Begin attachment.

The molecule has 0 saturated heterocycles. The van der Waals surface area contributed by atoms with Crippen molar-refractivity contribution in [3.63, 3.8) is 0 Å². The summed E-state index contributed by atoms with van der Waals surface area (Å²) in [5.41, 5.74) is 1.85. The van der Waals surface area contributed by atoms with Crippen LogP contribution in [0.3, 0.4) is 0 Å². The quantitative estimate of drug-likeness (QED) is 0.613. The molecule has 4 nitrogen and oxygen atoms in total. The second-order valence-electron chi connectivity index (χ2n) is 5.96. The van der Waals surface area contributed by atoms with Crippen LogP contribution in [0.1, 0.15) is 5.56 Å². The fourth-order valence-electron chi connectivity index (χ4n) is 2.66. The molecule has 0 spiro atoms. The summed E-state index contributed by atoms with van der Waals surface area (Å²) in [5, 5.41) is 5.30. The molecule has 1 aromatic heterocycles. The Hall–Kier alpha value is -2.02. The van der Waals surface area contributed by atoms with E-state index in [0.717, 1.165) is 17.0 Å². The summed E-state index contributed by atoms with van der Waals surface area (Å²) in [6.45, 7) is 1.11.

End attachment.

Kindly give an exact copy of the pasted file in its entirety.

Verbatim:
The molecule has 0 saturated heterocycles. The van der Waals surface area contributed by atoms with Crippen molar-refractivity contribution in [3.63, 3.8) is 0 Å². The summed E-state index contributed by atoms with van der Waals surface area (Å²) in [5.41, 5.74) is 1.85. The van der Waals surface area contributed by atoms with Crippen LogP contribution in [0.3, 0.4) is 0 Å². The quantitative estimate of drug-likeness (QED) is 0.613. The molecule has 4 nitrogen and oxygen atoms in total. The second-order valence-electron chi connectivity index (χ2n) is 5.96. The van der Waals surface area contributed by atoms with Crippen LogP contribution in [0.1, 0.15) is 5.56 Å². The fourth-order valence-electron chi connectivity index (χ4n) is 2.66. The molecule has 0 spiro atoms. The summed E-state index contributed by atoms with van der Waals surface area (Å²) in [5, 5.41) is 5.30. The molecule has 1 aromatic heterocycles. The Hall–Kier alpha value is -2.02. The van der Waals surface area contributed by atoms with E-state index in [0.717, 1.165) is 17.0 Å². The summed E-state index contributed by atoms with van der Waals surface area (Å²) in [6.45, 7) is 1.11.